Piha surf beach is slightly further south again and from here you can do the short 1-hour return track to Kitekite falls. It’s a relatively easy walk on a well-formed track and the falls are really pretty. The trail can get a little muddy and slippery in parts after a good rain but the falls will be at their best so it’s a trade-off. You can get to both the top and base of the falls and it’s a good swimming spot.

Read more: Exploring Muriwai Beach in Auckland

Getting here: Although Muriwai is part of greater Auckland getting out here by public transport isn’t really an option, but that is why it feels so blissfully remote and beautiful. By car, it will take you around 45 minutes to drive out from the inner city.

Another option is to join a Muriwai tour from your city accommodation and spend the day taking in the scenery, riding a horse along the black sand at the surfs edge and stop in at a local winery and bistro on the way back to the city.

3. Rangitoto Island

This Auckland icon can cause visitors to the city to become a bit disoriented, it’s visible from many different vantage points but being almost symmetrical it looks the same whether you are on the city side, the north shore beaches or out on the water.

Rangitoto Island Auckland

The most common and comfortable way to make the 25-minute trip out to Rangitoto island from the city is on the Fullers ferry. You’ll need to take what you need for the day with you as there aren’t shops and cafes out there. There’s also not much shelter from the elements but it’s a great spot to hike or just spend the day.

Rangitoto is an active volcano having last erupted 600-years ago but there have been no recent signs of activity. There are good walking tracks on the island but it is mainly scoria rock so wear shoes that will be comfortable to walk in and will protect your feet.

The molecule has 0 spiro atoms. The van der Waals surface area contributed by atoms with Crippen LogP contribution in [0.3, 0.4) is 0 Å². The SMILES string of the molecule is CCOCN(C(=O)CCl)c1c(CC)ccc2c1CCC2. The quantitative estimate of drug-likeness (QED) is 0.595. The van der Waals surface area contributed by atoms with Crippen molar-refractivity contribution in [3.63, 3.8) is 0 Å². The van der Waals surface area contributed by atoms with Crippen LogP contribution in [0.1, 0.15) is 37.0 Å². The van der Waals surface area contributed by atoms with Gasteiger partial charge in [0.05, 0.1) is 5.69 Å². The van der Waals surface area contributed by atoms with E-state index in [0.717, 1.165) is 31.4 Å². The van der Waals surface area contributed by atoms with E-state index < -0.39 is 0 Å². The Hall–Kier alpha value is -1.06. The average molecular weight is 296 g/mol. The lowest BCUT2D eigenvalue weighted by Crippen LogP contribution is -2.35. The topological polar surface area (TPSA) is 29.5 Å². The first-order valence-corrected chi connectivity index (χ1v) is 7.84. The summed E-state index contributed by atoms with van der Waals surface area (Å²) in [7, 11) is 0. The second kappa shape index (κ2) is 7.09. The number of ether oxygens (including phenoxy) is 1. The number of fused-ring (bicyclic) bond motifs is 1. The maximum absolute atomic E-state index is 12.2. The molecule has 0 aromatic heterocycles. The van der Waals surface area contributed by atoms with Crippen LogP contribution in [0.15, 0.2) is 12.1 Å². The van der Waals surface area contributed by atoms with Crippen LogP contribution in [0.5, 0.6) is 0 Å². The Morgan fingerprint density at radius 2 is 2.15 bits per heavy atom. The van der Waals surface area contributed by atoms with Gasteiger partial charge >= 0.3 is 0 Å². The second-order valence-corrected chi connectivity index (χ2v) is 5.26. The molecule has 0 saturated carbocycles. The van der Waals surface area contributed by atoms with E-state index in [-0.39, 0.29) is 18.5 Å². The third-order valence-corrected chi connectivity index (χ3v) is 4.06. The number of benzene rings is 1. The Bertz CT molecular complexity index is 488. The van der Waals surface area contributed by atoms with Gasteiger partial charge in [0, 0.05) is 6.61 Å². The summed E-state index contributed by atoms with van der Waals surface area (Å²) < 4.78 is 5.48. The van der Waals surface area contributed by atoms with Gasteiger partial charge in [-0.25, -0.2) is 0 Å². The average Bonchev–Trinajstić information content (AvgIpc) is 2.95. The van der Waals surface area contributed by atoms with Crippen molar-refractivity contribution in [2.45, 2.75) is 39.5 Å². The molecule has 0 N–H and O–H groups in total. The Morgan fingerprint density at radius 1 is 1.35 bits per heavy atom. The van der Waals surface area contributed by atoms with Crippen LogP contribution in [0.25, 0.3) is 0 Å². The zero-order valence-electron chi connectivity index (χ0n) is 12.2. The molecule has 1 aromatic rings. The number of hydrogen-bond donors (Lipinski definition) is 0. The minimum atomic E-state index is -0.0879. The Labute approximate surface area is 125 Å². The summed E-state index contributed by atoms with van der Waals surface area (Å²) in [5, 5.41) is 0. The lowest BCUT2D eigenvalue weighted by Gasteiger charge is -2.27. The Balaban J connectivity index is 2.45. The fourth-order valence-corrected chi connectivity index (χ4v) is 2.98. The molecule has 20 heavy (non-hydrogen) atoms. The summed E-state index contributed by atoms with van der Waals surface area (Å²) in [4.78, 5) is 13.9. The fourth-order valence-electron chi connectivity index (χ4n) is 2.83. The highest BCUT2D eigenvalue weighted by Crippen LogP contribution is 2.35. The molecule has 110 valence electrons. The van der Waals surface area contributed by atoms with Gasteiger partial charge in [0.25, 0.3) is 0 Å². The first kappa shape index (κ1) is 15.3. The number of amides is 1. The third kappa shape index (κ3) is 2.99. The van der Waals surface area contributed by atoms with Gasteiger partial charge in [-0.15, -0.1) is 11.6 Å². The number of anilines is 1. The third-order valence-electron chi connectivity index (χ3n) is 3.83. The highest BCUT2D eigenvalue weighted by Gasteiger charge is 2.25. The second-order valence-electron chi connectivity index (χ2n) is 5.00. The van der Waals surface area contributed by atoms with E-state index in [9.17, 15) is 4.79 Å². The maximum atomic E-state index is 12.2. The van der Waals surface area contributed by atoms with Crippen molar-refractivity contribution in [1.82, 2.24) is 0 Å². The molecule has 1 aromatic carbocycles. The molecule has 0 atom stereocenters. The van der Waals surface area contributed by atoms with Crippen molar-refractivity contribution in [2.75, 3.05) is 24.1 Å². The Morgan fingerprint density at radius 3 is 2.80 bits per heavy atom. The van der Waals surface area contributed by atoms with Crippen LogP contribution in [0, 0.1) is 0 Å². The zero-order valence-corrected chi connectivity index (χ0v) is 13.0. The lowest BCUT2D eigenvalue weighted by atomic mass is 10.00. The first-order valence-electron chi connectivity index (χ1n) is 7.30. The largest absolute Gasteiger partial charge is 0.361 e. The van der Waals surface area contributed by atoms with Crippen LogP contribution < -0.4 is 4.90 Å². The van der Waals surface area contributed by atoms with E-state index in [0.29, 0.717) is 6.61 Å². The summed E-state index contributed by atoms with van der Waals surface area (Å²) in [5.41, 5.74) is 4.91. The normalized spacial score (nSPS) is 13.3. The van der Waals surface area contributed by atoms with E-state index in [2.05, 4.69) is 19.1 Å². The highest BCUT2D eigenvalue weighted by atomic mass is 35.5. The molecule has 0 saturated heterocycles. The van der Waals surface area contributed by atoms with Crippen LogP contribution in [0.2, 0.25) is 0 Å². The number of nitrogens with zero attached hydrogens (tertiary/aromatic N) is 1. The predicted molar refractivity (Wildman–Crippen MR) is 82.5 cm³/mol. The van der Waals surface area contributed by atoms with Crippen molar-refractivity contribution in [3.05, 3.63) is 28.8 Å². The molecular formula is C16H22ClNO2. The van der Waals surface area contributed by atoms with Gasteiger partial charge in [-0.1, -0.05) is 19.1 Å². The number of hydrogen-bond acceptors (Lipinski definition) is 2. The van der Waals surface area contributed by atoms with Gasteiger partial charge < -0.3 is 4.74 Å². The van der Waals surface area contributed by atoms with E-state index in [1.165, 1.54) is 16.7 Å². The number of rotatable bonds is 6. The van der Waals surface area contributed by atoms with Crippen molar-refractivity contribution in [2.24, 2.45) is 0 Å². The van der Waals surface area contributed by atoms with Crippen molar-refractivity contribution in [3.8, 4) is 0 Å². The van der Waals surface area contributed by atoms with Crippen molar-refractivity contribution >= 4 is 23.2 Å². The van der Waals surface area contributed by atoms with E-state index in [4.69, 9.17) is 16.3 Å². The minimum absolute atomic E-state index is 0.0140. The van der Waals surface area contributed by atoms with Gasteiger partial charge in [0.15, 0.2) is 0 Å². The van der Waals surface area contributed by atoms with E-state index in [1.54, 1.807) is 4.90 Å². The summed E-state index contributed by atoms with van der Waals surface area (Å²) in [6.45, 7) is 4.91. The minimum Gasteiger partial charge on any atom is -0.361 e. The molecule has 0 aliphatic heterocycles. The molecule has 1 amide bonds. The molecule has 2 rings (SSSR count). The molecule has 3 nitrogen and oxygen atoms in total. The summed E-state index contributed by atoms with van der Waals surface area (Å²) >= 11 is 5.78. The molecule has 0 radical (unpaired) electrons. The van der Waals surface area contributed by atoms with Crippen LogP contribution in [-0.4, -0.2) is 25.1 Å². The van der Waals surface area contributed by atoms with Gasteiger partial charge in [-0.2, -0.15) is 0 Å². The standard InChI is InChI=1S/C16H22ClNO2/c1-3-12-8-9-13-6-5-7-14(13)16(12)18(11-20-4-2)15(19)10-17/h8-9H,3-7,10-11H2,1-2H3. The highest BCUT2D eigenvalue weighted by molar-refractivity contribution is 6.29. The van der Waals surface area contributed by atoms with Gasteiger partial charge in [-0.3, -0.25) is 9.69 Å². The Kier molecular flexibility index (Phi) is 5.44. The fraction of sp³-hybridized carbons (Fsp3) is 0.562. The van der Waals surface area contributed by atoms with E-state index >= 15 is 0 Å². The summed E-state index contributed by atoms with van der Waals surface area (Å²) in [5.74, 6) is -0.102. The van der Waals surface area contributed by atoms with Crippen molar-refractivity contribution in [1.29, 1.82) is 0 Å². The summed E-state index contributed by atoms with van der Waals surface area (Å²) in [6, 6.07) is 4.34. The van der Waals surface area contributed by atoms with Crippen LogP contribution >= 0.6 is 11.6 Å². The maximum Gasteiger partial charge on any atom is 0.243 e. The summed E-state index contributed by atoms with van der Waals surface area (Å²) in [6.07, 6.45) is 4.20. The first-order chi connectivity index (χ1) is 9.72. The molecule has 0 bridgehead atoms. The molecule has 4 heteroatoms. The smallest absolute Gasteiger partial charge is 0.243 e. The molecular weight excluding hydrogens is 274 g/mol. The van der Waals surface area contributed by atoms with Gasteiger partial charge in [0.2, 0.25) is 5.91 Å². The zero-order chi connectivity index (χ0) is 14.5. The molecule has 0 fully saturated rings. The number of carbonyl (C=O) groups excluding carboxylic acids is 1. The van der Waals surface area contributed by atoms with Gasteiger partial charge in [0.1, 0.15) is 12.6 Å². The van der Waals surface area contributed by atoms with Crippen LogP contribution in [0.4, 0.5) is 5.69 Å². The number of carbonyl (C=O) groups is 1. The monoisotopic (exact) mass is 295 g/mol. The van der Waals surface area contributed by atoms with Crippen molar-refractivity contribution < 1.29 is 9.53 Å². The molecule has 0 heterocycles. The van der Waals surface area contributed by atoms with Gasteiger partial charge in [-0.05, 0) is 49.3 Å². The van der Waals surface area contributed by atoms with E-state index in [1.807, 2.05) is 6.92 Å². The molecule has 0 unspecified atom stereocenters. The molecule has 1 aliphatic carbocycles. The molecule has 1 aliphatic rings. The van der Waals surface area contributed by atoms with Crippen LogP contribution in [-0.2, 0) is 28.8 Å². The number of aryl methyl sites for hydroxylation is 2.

We suggest you follow the coastal track, then climb up to the summit for its fabulous views and bragging rights before continuing across the causeway to Motutapu Island to experience the contrast in landscape from volcanic cone to green farmland.

4. Waitomo Caves

The glow-worm caves in Waitomo are known around the world, they are spectacular, well managed from an environmental point of view and generally considered a ‘must-do’ on the itinerary for any visitor to New Zealand.

Cave on Ruakuri walk in Waitomo
A cave along the Ruakuri walking track

The cave system in Waitomo is extensive but the caves known as the Waitomo glowworm caves are one section of it that you can only visit with a guide. You will learn about the local area, history of the caves, some of the cave formations and then take a silent boat tour under an extensive canopy of glowworms.

There is no photography allowed inside but it is one of those life experiences that is so unique you won’t forget it and a photo would never have done it justice anyway. If you can’t tell we highly recommend this tour, the way it is run is quite commercial but it really is something unique.

That’s not to say you won’t also see glow worms in other caves and even along walking tracks in Waitomo, this species is unique to New Zealand and the area has the most intense population of them.

The Ruakuri Cave tour is another great option, you’ll see much more of the cave structure as you head deeper underground. You’ll also see glow worms in here. There’s an area where you stop in the pitch dark to see them illuminated over the river but you’ll also have the chance to see them close up where you’ll see the detail of their web and structure.

Other attractions to enjoy in the area are the Ruakuri walking track, a free bush walk with some interesting cave structures along the trail and a spot where you can see the glow-worms lit up in their natural environment on the river bank at night.

Blackwater rafting is also a popular option, floating down a river inside a cave in inner tubes and a wetsuit to see the caves and glow-worms from a completely different perspective with a bit of adventure thrown in.

For more ideas click through to read our guide to the Waitomo Caves and other things to do in the area.

Getting here: It’s around a 2.5-hour drive from Auckland to Waitomo on good roads. You follow state highway 1 through to Hamilton then join state highway 39 branching west through the Waikato to Waitomo.